In this paper published in the Journal of Veterinary Diagnostic Investigation, PhD-candidate Talita Resende from Dr. Vannucci’s lab, shares a novel diagnostic technique to detect various rotavirus species using newly developed antibodies.
Rotaviruses cause enteric disorders in piglets
Rotaviruses are a common causes of diarrhea in young piglets (pre-weaning). Eight groups of rotaviruses have been identified so far but rotavirus A, B, and C are the most common in the U.S. swine population. Clinical cases can be mild, moderate or severe depending on the strain of the virus. Control and prevention of rotaviruses infection is critical to avoid spreading the disease.
PCR commonly used to diagnose rotavirus infections
PCR on a fecal sample is a fast and reliable method to diagnose a case of rotavirus in piglets. However, rotavirus groups A, B and C are so common that PCR results often show multiple groups to be responsible for the clinical case. This is important because currently, commercial vaccines only target rotavirus group A and cross-protection against groups B and C is not effective.
Dr. Vannucci’s team at the University of Minnesota, Veterinary Diagnostic Laboratory developed a new technique to diagnose rotaviruses and differentiate between the various groups which one is responsible for the clinical signs.
Developing group-specific markers
The technique is called in situ hybridization. Briefly, the researchers developed small molecules that can bind to the genetic material (RNA) of the virus. Attached to these molecules are colored markers that can then be seen under the microscope. Until now, markers against rotavirus A were the only ones available. The team at the UMN-VDL developed probes that can attach to rotaviruses from groups B and C.
The technique is showing great promise as the researchers were able to detect as few as 1,000 rotavirus RNA copies per mL. Out of the 33 tissue samples tested, 23 were co-infected by rotavirus groups A and C (see figure).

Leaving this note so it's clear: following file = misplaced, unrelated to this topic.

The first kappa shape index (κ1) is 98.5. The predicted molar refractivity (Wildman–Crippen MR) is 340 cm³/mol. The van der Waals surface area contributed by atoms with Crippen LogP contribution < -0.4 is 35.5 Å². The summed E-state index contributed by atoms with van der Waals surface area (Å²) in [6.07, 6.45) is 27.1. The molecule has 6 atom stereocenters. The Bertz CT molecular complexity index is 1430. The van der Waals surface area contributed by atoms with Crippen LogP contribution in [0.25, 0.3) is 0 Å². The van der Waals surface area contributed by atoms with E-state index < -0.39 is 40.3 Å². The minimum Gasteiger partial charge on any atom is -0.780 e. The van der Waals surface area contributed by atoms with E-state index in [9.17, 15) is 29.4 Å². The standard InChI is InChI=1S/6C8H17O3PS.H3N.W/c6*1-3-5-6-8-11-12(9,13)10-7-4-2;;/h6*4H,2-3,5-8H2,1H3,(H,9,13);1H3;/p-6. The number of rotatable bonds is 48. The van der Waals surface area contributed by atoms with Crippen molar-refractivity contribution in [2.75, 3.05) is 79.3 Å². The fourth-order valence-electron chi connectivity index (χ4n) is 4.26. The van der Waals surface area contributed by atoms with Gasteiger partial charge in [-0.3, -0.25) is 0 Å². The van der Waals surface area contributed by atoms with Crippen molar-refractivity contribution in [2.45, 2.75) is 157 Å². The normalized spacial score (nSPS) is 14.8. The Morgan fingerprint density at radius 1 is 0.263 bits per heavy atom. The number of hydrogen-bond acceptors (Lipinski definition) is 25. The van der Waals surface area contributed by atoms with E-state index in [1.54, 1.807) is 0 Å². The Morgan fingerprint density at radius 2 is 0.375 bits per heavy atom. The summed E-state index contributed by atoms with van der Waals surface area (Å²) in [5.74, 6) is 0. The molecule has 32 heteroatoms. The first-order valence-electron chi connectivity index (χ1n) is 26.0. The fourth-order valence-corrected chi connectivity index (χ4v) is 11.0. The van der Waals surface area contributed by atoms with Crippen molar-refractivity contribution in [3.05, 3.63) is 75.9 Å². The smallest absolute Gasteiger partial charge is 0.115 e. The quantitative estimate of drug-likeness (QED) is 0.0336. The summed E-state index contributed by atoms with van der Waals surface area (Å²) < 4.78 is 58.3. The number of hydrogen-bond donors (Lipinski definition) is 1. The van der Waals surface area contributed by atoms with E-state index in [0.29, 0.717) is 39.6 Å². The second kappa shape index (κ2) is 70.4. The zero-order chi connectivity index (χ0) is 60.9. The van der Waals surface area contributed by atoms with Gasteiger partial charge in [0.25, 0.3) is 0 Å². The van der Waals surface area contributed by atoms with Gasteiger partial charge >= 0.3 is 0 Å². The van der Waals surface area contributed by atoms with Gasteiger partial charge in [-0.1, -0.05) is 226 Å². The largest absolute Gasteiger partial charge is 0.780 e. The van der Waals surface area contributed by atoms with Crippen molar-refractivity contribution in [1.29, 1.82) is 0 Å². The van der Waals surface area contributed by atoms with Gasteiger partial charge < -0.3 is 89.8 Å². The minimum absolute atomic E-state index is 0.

Further evaluation needs to be conducted in the future to validate this technique.
Edit: This test is based on the recognition of genetic material not antibodies as previously written.
Rotavirus groups A, B, and C (RVA, RVB, and RVC, respectively) have been the most prevalent and pathogenic in pigs. To date, immunohistochemistry is only available for RVA because of the lack of commercial antibodies for RVB and RVC. We developed a novel in situ hybridization RNA-based chromogenic technique (ISH-RNA) to detect and subtype RVA, RVB, and RVC. We evaluated 33 samples that were reverse-transcription PCR positive for RVA, RVB, and/or RVC. ISH-RNA was able to detect as few as 10^3 RV RNA copies/mL. The new ISH-RNA test can be useful for routine investigation of rotavirus enteritis in order to guide strategies for control of the infection in pigs, but a full validation study needs to be completed. Pathogenesis studies may be conducted using ISH-RNA based on the identification of replicating virus.